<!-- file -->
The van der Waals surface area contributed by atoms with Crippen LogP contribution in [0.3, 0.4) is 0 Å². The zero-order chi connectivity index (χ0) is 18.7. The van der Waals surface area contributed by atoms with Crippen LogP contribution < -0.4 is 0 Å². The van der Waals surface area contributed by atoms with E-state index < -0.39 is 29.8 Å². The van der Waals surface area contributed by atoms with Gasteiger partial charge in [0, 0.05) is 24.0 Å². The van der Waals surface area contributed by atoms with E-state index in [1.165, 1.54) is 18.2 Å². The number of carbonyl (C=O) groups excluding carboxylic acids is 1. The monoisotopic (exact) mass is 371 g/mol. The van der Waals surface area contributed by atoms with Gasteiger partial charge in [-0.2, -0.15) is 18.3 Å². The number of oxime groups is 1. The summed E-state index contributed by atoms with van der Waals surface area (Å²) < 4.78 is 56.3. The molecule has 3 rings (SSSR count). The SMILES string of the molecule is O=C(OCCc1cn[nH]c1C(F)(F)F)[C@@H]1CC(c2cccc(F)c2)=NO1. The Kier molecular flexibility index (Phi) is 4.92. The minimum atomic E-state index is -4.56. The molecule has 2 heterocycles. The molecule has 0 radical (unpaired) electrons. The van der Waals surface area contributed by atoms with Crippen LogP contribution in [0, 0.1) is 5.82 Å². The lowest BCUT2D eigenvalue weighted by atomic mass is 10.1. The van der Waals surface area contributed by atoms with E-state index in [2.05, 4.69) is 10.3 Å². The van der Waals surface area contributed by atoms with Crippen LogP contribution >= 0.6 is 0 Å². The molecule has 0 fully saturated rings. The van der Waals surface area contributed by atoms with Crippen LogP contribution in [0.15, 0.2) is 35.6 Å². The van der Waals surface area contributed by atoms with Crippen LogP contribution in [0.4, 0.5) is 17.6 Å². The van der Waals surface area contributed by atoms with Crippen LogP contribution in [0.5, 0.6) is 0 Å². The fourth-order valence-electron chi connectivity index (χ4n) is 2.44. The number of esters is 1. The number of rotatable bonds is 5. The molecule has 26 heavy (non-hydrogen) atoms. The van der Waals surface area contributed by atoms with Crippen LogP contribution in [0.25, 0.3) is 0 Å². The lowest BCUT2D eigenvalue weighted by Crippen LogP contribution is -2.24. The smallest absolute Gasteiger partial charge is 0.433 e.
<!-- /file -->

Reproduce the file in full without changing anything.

The van der Waals surface area contributed by atoms with Crippen LogP contribution in [0.3, 0.4) is 0 Å². The zero-order chi connectivity index (χ0) is 18.7. The van der Waals surface area contributed by atoms with Crippen LogP contribution < -0.4 is 0 Å². The van der Waals surface area contributed by atoms with E-state index < -0.39 is 29.8 Å². The van der Waals surface area contributed by atoms with Gasteiger partial charge in [0, 0.05) is 24.0 Å². The van der Waals surface area contributed by atoms with E-state index in [1.165, 1.54) is 18.2 Å². The number of carbonyl (C=O) groups excluding carboxylic acids is 1. The monoisotopic (exact) mass is 371 g/mol. The van der Waals surface area contributed by atoms with Gasteiger partial charge in [-0.2, -0.15) is 18.3 Å². The number of oxime groups is 1. The summed E-state index contributed by atoms with van der Waals surface area (Å²) < 4.78 is 56.3. The molecule has 3 rings (SSSR count). The SMILES string of the molecule is O=C(OCCc1cn[nH]c1C(F)(F)F)[C@@H]1CC(c2cccc(F)c2)=NO1. The Kier molecular flexibility index (Phi) is 4.92. The minimum atomic E-state index is -4.56. The molecule has 2 heterocycles. The molecule has 0 radical (unpaired) electrons. The van der Waals surface area contributed by atoms with Crippen LogP contribution in [0, 0.1) is 5.82 Å². The lowest BCUT2D eigenvalue weighted by atomic mass is 10.1. The van der Waals surface area contributed by atoms with E-state index in [2.05, 4.69) is 10.3 Å². The van der Waals surface area contributed by atoms with Crippen LogP contribution >= 0.6 is 0 Å². The molecule has 0 fully saturated rings. The van der Waals surface area contributed by atoms with Crippen LogP contribution in [0.15, 0.2) is 35.6 Å². The van der Waals surface area contributed by atoms with Crippen LogP contribution in [0.4, 0.5) is 17.6 Å². The van der Waals surface area contributed by atoms with Crippen LogP contribution in [0.5, 0.6) is 0 Å². The fourth-order valence-electron chi connectivity index (χ4n) is 2.44. The number of esters is 1. The number of rotatable bonds is 5. The molecule has 26 heavy (non-hydrogen) atoms. The van der Waals surface area contributed by atoms with Crippen LogP contribution in [0.25, 0.3) is 0 Å². The lowest BCUT2D eigenvalue weighted by Crippen LogP contribution is -2.24. The smallest absolute Gasteiger partial charge is 0.433 e.